in this important assembly. This tradition has more to offer than a simplistic
As an aide to Raymond Flynn, the envoy of the United Nations to the Vatican,
said: "The Vatican, obviously, is not a country in the traditional sense.
It's a moral force in the world." On top of this, the Vatican, as Catholic
leader Frances Kissling says, has the difficulty of being a state without
women and children among its citizens. Since the church is predominately
made up of women and children, this is a considerable representational
debit. Catholic theology on abortion and contraception was written almost
exclusively by men. It is time now for the women to speak. They will tell
us that coercive motherhood may be a greater villain than coercive birth
restraint. And coerced motherhood is increasing, especially among the
Catholic theology at its best has rested on a tripod, consisting of the
laity, the hierarchy, and the theologians. These functioned, as Father
Avery Dulles, S.J. said, as multiple magisteria, "complementary and mutually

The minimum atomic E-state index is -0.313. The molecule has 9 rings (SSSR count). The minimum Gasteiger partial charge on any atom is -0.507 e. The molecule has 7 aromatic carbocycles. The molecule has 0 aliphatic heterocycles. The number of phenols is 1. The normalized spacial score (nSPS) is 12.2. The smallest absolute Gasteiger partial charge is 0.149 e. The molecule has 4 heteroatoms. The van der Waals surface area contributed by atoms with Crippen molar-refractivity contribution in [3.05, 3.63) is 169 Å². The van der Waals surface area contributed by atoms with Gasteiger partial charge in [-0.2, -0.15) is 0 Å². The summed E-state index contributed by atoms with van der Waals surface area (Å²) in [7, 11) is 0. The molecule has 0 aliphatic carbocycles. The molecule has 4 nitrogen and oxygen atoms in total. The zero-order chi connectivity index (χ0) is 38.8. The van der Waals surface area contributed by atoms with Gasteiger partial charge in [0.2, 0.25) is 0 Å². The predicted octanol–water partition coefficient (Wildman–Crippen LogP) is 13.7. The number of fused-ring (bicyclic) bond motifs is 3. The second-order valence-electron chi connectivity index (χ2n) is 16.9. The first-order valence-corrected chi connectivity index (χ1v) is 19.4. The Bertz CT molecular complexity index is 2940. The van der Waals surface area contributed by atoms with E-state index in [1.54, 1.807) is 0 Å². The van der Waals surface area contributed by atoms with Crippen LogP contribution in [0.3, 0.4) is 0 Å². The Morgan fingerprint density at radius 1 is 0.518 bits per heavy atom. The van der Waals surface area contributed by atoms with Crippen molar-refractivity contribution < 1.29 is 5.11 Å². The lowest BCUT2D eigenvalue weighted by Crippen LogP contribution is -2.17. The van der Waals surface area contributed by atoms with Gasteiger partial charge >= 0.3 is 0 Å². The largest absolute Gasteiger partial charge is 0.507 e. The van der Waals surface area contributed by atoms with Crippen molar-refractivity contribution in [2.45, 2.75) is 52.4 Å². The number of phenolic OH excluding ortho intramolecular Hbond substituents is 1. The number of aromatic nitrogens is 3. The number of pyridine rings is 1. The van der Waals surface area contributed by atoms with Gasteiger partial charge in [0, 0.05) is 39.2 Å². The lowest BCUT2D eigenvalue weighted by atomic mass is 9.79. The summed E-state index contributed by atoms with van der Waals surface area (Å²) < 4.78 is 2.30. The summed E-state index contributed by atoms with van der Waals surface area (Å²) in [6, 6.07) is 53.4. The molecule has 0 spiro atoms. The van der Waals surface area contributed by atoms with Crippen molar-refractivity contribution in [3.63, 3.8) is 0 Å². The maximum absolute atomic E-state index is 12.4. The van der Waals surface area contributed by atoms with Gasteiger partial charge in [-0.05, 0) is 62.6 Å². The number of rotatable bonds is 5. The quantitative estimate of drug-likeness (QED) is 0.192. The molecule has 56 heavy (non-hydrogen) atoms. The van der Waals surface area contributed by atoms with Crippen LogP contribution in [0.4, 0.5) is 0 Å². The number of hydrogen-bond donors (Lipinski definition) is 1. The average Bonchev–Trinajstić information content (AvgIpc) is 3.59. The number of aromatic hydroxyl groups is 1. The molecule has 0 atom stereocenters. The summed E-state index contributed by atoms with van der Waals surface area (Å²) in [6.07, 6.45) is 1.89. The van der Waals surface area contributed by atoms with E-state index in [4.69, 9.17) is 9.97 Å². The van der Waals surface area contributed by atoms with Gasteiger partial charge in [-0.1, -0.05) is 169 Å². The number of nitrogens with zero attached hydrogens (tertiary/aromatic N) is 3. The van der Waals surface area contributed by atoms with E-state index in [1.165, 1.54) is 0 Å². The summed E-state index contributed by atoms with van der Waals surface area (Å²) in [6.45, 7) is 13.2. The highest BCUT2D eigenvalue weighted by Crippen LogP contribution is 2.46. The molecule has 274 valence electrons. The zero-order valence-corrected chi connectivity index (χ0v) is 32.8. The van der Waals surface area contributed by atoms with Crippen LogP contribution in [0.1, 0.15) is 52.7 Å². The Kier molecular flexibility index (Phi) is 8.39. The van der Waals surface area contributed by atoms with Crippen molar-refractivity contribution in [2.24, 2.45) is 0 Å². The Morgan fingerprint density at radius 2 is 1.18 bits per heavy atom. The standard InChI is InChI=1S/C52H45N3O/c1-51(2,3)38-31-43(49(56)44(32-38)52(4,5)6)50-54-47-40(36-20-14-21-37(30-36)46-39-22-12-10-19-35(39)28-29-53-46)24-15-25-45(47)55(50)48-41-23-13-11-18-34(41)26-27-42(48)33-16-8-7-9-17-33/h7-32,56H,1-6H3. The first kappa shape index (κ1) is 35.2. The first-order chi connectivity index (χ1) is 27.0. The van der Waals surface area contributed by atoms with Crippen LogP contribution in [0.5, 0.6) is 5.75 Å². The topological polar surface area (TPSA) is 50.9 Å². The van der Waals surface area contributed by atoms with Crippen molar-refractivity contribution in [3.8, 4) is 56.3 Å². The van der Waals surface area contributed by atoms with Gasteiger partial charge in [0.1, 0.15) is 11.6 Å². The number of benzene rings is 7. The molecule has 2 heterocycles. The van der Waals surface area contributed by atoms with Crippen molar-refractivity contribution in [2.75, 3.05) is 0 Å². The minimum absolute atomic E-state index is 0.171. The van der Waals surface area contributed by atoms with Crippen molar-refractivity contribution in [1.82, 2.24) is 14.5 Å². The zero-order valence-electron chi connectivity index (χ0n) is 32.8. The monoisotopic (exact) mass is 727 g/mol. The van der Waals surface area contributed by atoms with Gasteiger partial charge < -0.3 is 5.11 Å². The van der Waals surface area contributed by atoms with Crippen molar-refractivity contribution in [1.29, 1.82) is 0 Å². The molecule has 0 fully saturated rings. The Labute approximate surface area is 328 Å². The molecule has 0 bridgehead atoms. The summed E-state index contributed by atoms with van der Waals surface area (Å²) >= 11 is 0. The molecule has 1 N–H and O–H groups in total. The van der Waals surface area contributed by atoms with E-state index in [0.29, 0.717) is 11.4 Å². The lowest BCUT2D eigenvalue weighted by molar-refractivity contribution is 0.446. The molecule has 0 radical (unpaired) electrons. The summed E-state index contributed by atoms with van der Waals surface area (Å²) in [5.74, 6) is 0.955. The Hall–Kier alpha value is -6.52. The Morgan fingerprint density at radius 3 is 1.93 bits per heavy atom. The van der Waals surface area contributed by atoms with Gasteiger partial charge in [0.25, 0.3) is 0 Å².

corrective." Some hierarchy want a monopod Church, but that would not
be Catholic. They laity, said Pius XII, "are the Church." We have heard
too little from the pod of the laity and theologians have been often intimidated.
Let these two pods speak out and you will be surprised at what they can
contribute to the cause that brings us here today.
The Place of Social Justice
Drawing from Hebrew prophetic springs, the Catholic witness to the radical
restructuring of the social and economic order can be considerable. Theologically
unwarranted dogmatism on abortion and artificial contraception is a distraction
that dishonors a tradition that was not without distinction in its theories